Continuing Education as a Nursing Assistant

Nursing assistants are one of many positions on the healthcare support team. They provide a valuable service to their supervising nurses and patients. Once you’ve become a nurse aide or nursing assistant, there is still much more to learn about healthcare. Some states require a few hours of continuing education for certification renewal, but investing in your education is a good idea even if you’re not required. There are many new doors to open once you’ve entered the field of nursing, so consider your education for the future.

Licensed Practical Nurse

Licensed Practical Nurses are nurses that work in hospitals, nursing homes, and a variety of other settings where healthcare support is needed. All LPNs must pass a state examination, which requires completing a state-approved training program. These training programs can be completed in about a year and are offered at a variety of locations. Community colleges and vocational nursing schools are the best options.

Registered Nurse

Registered Nurses are also state-licensed nurses that work in hospitals, nursing homes, and other types of supervised facilities. They have more training than LPNs and have many more professional responsibilities, making for a higher salary and more gratifying line of work. There are several ways to become a RN, but again, all RNs must pass a state licensing exam after completing a state-approved training course. Courses can be completed as an associate degree at a community college or a four year degree at a private university or college. RNs are one of the most highly demanded healthcare professionals, with over one million employed in the U.S.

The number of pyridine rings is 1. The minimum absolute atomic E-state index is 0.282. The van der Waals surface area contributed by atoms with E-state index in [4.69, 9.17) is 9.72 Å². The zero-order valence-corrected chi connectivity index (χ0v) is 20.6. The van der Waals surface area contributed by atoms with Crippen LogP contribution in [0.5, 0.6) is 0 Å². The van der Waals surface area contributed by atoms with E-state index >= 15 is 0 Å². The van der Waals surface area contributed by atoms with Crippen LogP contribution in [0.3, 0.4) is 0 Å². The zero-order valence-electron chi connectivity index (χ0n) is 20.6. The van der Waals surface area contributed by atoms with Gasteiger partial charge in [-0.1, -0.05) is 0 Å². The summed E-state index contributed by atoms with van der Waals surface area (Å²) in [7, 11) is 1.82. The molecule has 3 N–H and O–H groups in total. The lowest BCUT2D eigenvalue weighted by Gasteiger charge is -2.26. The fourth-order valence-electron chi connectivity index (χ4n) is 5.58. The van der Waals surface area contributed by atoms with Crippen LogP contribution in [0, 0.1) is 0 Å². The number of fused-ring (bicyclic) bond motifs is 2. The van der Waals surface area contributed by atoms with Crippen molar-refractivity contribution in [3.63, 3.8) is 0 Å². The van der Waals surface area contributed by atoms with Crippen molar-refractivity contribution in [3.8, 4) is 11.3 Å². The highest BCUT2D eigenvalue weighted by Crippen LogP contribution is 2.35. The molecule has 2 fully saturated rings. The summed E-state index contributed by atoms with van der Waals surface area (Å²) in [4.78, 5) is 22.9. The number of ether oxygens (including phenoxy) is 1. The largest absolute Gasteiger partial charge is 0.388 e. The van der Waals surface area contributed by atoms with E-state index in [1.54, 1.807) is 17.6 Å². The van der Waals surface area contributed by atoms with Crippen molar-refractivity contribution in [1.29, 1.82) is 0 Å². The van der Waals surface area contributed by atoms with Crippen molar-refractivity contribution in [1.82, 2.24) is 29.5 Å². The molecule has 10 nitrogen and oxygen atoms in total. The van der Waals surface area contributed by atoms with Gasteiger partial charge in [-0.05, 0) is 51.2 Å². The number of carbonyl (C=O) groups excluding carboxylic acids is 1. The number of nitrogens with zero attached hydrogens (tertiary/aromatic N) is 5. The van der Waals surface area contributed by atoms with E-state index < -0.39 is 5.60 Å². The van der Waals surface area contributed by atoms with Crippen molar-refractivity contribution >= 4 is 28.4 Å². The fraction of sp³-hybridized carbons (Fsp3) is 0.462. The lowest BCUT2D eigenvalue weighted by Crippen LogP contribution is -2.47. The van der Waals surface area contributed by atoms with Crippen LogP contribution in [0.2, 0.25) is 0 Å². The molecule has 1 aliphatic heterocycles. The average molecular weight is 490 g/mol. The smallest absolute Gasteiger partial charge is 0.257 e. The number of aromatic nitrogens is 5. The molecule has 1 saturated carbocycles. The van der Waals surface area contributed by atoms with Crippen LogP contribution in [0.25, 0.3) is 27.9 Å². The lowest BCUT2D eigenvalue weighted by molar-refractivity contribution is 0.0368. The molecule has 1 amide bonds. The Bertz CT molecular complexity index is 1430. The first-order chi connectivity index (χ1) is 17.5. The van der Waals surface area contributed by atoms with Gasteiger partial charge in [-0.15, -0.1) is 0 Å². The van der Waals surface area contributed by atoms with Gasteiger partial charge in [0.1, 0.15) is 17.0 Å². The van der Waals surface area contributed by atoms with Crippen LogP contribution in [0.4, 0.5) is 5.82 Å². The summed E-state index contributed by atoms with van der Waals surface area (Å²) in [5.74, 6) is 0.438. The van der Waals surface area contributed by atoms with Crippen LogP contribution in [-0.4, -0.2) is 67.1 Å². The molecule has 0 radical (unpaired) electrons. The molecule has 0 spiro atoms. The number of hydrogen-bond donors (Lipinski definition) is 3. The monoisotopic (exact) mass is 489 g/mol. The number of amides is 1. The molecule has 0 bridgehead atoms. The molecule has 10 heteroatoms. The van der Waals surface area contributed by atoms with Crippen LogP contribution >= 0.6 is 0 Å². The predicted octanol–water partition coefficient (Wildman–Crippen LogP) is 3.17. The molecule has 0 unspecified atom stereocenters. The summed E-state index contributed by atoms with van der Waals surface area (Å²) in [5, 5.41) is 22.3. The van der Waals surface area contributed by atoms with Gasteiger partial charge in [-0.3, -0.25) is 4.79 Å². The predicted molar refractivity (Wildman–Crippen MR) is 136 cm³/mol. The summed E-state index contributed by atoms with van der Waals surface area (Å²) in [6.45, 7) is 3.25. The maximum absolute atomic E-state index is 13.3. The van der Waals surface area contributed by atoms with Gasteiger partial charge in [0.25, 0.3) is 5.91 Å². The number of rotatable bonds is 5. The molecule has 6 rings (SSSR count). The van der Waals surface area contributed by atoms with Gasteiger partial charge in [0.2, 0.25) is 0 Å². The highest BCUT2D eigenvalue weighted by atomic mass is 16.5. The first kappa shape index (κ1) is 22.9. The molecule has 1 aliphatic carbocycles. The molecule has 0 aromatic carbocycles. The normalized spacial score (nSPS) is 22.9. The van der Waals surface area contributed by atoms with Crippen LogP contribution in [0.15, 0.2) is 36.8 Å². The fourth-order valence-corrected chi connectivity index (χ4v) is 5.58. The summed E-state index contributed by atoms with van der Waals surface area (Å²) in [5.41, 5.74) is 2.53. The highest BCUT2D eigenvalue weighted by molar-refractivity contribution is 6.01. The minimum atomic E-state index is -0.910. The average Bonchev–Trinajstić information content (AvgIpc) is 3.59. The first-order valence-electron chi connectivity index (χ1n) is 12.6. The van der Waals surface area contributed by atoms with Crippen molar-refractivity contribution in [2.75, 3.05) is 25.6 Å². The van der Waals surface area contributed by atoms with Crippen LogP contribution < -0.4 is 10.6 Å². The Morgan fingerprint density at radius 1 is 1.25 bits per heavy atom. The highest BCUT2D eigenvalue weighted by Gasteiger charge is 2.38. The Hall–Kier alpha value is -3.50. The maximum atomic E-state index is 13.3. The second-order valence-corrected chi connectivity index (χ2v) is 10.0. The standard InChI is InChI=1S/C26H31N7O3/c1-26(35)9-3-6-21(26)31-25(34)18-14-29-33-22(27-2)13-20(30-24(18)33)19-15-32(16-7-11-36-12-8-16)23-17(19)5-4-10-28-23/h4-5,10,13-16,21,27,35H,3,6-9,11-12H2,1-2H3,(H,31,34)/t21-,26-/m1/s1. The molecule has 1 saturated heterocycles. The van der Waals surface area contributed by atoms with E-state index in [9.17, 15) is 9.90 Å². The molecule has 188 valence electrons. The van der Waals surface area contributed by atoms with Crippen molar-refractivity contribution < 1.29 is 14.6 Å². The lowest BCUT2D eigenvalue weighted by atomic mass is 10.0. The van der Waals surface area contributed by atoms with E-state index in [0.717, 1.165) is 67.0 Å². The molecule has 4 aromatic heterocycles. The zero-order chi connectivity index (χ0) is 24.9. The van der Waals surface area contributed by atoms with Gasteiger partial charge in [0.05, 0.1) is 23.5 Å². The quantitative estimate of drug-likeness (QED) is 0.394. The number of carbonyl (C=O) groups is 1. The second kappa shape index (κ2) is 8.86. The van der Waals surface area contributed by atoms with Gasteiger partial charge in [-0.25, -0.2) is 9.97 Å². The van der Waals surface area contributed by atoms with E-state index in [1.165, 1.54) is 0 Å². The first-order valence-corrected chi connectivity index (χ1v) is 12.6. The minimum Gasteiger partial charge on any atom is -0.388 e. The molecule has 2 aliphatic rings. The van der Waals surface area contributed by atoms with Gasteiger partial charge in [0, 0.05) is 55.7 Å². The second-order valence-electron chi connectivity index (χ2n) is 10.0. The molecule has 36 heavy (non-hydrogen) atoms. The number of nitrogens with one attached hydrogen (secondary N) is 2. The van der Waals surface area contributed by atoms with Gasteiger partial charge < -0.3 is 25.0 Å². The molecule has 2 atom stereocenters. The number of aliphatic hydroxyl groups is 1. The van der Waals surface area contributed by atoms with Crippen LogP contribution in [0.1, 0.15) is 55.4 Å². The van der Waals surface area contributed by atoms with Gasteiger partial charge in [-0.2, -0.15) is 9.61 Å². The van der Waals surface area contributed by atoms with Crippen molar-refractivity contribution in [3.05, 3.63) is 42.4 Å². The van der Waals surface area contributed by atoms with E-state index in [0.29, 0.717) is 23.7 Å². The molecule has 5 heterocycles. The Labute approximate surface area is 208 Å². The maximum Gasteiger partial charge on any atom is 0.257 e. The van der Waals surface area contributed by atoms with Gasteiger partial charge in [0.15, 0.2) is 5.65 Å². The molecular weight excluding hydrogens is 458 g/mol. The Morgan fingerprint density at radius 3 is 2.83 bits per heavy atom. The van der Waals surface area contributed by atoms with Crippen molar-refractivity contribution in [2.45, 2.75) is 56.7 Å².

Phlebotomist

Phlebotomists are healthcare workers that draw blood samples for hospitals and medical laboratories to process. They must be certified because their line of work involves puncturing the skin of patients and therefore poses some more risks than regular nursing care. Phlebotomy certification is a great addition to a CNA certificate and can help you find a higher-paying job in a hospital. Training courses take about 4-12 weeks to complete.

EKG Technician

EKG technicians are specialized workers that are trained to use the electrocardiogram machine. This machine measures the beating of the heart using electric signals and can be very sensitive. It is a good certification to obtain for hospital work because EKG readings are often needed before surgery can be initiated. Training takes between 4-12 weeks.

Patient Care Technician

A patient care technician has many certifications rolled into one comprehensive package. Many PCTs are trained as CNAs, phlebotomists, and EKG technicians. This allows them to be extremely versatile healthcare workers. They bring more value to the healthcare environment because of how many different tasks they can complete. Courses to become a PCT usually involve multiple types of certifications and can take up to a year to complete.

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